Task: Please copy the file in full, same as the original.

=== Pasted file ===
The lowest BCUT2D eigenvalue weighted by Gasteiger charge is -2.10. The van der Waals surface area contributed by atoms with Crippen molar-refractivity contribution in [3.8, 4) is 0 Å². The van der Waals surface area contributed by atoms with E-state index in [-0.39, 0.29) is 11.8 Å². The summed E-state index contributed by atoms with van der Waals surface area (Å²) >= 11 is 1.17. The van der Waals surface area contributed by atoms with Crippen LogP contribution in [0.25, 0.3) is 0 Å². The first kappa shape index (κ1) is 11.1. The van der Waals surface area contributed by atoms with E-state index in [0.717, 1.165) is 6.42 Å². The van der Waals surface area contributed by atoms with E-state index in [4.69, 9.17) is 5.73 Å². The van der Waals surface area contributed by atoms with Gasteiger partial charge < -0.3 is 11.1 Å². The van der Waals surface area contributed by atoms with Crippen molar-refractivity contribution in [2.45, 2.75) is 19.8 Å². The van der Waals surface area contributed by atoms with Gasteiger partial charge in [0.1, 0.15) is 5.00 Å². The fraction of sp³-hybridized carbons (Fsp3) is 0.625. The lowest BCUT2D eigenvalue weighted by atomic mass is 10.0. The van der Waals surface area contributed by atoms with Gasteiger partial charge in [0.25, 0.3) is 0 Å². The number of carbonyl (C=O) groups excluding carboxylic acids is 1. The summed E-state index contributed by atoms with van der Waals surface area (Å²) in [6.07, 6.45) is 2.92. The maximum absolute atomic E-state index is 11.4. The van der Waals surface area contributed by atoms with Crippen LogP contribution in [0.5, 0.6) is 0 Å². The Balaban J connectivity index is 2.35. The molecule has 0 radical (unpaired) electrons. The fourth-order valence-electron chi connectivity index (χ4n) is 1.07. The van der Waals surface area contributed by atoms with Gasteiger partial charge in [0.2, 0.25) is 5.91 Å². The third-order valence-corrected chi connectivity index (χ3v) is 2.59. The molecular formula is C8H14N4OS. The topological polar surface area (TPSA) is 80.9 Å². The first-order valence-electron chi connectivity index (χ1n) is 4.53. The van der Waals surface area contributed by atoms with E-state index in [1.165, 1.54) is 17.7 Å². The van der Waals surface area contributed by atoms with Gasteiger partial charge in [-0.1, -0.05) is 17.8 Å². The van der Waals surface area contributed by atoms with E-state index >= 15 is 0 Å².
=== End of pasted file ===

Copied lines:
The lowest BCUT2D eigenvalue weighted by Gasteiger charge is -2.10. The van der Waals surface area contributed by atoms with Crippen molar-refractivity contribution in [3.8, 4) is 0 Å². The van der Waals surface area contributed by atoms with E-state index in [-0.39, 0.29) is 11.8 Å². The summed E-state index contributed by atoms with van der Waals surface area (Å²) >= 11 is 1.17. The van der Waals surface area contributed by atoms with Crippen LogP contribution in [0.25, 0.3) is 0 Å². The first kappa shape index (κ1) is 11.1. The van der Waals surface area contributed by atoms with E-state index in [0.717, 1.165) is 6.42 Å². The van der Waals surface area contributed by atoms with E-state index in [4.69, 9.17) is 5.73 Å². The van der Waals surface area contributed by atoms with Gasteiger partial charge < -0.3 is 11.1 Å². The van der Waals surface area contributed by atoms with Crippen molar-refractivity contribution in [2.45, 2.75) is 19.8 Å². The van der Waals surface area contributed by atoms with Gasteiger partial charge in [0.1, 0.15) is 5.00 Å². The fraction of sp³-hybridized carbons (Fsp3) is 0.625. The lowest BCUT2D eigenvalue weighted by atomic mass is 10.0. The van der Waals surface area contributed by atoms with Gasteiger partial charge in [0.25, 0.3) is 0 Å². The number of carbonyl (C=O) groups excluding carboxylic acids is 1. The summed E-state index contributed by atoms with van der Waals surface area (Å²) in [6.07, 6.45) is 2.92. The maximum absolute atomic E-state index is 11.4. The van der Waals surface area contributed by atoms with Crippen LogP contribution in [0.5, 0.6) is 0 Å². The Balaban J connectivity index is 2.35. The molecule has 0 radical (unpaired) electrons. The fourth-order valence-electron chi connectivity index (χ4n) is 1.07. The van der Waals surface area contributed by atoms with Gasteiger partial charge in [0.2, 0.25) is 5.91 Å². The third-order valence-corrected chi connectivity index (χ3v) is 2.59. The molecular formula is C8H14N4OS. The topological polar surface area (TPSA) is 80.9 Å². The first-order valence-electron chi connectivity index (χ1n) is 4.53. The van der Waals surface area contributed by atoms with E-state index in [1.165, 1.54) is 17.7 Å². The van der Waals surface area contributed by atoms with Gasteiger partial charge in [-0.1, -0.05) is 17.8 Å². The van der Waals surface area contributed by atoms with E-state index >= 15 is 0 Å².